Do-it-yourself home security options seem to be by the day, and we've tested a lot of them. None of them have left us quite as impressed as SimpliSafe. With its wide variety of easy-to-install sensors, SimpliSafe protects your home in a way that's comprehensive and yet also remarkably user-friendly. The system is totally wireless and designed to keep running even if the power gets cut, and unlike most other DIY security kits, SimpliSafe features both live monitoring and a cellular backup. If something's amiss at home, you can count on your system to keep you and the authorities notified, no matter what.
SimpliSafe offers five different packages with a varying assortments of sensors, ranging in price from 9.96 to 9.85. That's quite a bit compared with other DIY options like the
iSmartAlarm Preferred Package or
Oplink Security's AlarmShield package, both of which cost $199. Also, unlike iSmartAlarm or
Viper Home, SimpliSafe charges monthly fees in order to unlock fairly basic features.
You'll need to pay .99 per month in order to receive SMS and e-mail alerts, and if you want to control your system from your smartphone, you'll need to increase that to .99 a month. Even if you aren't interested in any of that, you'll still be paying $14.99 a month for the live monitoring and the cellular backup (you also have the option of foregoing the cellular connection and live monitoring altogether for a fee-free local alarm, but that isn't an approach I would recommend).
With so many fee-free competitors, I was initially skeptical of SimpliSafe's value, but then I installed and tested a system for myself. The setup process was as easy as I've seen from any home security offering, and once I was up and running, each sensor aced my tests. The more I used the system, the more it impressed me with its thorough and thoughtful security coverage. By the time I was finished, SimpliSafe had me fully won over. It's an outstanding value, and a deserving winner of our Editors' Choice award.Plug the keychain remote into your computer's USB drive, and a a handy interface will pop up to walk you through the installation process. Screenshot by Ry Crist/CNET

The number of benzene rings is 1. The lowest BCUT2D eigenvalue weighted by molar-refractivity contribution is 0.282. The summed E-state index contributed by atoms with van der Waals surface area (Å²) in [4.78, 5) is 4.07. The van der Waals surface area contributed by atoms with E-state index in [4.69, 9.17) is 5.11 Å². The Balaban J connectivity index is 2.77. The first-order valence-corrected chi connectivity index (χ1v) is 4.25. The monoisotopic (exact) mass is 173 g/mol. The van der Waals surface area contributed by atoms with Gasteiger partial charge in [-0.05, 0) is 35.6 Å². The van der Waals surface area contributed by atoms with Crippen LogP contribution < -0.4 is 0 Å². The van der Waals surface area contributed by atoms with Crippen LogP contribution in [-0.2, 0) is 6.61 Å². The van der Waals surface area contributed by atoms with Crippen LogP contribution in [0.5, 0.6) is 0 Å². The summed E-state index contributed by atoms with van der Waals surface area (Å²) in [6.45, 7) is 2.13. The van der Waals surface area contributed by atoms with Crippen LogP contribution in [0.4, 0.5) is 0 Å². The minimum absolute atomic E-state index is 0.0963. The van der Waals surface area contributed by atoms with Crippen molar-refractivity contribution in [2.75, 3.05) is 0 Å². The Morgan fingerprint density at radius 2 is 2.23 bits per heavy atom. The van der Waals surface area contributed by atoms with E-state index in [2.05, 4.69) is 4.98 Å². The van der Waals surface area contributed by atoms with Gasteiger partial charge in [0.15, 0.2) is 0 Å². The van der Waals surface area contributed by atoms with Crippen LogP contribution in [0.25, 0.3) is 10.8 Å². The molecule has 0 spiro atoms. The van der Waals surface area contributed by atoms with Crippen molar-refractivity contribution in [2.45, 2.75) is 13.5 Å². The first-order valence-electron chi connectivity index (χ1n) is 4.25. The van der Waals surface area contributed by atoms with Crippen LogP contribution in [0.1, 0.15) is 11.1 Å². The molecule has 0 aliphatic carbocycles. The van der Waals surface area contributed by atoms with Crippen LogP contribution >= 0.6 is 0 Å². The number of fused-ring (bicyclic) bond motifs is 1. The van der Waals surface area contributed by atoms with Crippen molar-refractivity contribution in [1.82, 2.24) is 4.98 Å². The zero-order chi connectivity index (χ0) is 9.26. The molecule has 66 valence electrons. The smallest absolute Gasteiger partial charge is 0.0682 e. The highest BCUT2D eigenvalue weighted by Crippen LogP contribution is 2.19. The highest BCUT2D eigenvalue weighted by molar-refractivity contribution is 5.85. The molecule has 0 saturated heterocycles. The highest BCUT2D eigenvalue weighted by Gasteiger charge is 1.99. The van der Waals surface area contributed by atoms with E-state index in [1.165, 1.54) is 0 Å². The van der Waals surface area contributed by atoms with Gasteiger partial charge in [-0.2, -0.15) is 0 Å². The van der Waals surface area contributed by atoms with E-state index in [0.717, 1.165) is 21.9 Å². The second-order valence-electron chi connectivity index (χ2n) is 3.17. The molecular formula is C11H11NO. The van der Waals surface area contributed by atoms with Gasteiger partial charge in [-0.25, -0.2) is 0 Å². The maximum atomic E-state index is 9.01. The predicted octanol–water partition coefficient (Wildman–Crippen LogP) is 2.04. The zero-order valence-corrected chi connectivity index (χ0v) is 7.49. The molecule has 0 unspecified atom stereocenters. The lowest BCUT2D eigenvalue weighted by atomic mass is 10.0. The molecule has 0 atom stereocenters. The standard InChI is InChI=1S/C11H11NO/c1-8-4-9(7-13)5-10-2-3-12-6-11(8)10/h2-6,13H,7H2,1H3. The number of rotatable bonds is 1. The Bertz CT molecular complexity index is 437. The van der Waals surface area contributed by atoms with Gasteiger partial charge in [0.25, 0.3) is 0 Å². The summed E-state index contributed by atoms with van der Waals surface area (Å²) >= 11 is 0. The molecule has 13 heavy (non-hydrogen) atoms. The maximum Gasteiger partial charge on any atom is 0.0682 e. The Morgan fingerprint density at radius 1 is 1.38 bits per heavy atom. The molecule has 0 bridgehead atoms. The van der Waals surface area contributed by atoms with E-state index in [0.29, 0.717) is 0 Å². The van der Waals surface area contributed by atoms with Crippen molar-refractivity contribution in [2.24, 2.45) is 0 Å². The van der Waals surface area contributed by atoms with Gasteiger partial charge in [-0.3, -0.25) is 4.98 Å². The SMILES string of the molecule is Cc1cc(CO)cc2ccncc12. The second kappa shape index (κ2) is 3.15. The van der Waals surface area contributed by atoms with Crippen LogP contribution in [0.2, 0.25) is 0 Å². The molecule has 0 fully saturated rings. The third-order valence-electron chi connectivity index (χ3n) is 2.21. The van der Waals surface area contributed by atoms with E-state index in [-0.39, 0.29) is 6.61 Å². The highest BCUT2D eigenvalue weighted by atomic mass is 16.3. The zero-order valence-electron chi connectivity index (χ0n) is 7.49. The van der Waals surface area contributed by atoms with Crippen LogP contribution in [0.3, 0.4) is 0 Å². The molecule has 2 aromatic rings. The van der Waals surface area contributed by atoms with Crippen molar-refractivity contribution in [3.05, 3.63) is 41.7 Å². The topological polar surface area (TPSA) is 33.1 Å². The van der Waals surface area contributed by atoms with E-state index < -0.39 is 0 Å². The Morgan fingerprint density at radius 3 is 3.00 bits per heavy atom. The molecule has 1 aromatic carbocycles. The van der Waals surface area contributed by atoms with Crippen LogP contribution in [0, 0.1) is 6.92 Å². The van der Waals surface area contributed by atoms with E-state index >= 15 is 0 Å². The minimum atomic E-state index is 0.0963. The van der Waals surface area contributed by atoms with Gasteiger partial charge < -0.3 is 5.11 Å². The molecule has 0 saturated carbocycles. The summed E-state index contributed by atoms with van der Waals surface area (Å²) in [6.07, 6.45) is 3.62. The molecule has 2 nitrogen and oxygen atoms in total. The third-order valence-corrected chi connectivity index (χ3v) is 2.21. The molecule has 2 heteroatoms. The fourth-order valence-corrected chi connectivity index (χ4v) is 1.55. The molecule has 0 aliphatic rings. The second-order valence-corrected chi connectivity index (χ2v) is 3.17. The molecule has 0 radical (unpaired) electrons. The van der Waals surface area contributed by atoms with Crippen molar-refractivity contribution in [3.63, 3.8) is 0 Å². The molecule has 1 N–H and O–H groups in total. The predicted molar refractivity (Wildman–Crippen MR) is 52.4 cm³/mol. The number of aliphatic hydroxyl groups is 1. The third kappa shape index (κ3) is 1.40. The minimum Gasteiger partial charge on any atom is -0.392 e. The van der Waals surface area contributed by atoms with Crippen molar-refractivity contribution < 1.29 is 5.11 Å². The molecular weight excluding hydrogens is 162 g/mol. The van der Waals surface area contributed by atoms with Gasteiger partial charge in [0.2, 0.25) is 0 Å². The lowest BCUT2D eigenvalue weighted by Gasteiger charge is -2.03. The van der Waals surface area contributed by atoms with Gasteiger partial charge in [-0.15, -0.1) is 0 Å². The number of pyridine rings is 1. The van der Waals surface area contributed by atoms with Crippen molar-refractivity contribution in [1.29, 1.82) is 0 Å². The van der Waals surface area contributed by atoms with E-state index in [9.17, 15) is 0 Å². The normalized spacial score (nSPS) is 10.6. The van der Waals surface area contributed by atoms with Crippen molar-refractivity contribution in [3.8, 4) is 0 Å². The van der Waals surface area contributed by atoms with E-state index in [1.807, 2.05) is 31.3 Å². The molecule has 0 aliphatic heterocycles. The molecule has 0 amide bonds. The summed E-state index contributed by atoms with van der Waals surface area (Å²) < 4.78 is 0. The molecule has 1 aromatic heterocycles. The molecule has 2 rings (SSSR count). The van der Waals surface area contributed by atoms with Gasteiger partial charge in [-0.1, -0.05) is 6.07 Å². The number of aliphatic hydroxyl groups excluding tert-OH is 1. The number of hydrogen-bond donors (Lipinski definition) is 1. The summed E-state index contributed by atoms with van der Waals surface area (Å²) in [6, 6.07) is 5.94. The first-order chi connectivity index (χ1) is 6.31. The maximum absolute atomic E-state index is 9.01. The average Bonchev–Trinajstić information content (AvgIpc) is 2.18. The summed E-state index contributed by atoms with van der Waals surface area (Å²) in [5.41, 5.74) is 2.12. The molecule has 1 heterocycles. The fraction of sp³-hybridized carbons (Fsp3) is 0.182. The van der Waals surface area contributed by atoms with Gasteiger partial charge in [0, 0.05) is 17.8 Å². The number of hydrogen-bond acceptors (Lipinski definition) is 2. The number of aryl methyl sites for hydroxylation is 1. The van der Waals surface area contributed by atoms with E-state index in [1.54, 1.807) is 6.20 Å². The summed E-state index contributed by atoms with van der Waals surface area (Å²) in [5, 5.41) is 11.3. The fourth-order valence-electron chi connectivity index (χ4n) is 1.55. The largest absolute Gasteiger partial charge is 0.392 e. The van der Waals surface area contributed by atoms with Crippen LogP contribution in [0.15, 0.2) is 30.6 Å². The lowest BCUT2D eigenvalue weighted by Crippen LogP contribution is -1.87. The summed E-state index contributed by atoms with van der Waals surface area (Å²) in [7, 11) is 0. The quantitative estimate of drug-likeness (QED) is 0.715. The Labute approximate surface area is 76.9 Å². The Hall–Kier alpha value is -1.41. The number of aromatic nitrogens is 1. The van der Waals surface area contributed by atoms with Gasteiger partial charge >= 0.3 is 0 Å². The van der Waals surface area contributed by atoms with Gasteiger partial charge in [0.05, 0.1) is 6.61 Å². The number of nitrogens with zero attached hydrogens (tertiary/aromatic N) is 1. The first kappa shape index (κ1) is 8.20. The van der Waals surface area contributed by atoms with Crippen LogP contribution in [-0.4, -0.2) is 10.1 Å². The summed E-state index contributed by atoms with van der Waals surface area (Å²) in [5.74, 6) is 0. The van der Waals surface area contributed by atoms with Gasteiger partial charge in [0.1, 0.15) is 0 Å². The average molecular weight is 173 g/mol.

The first step is to plug in the base station, which serves as the brains of the system. It's large, but unlike the core components of most other DIY kits, you won't need to plug it into your router, so you'll have some flexibility about where to stash it. Once the base station has power, the menu will show you how to set up each of the sensors in your kit. For each one, you'll simply need to pull a tab to activate the batteries, then choose a wall on which to stick it. As you set your sensors up, the menu will provide helpful pointers on placing them in the right spots. When you're done, you'll be able to customize your settings right on your computer - afterward, you'll plug the USB into a port on the top of your base station to automatically transfer your settings into the system within seconds.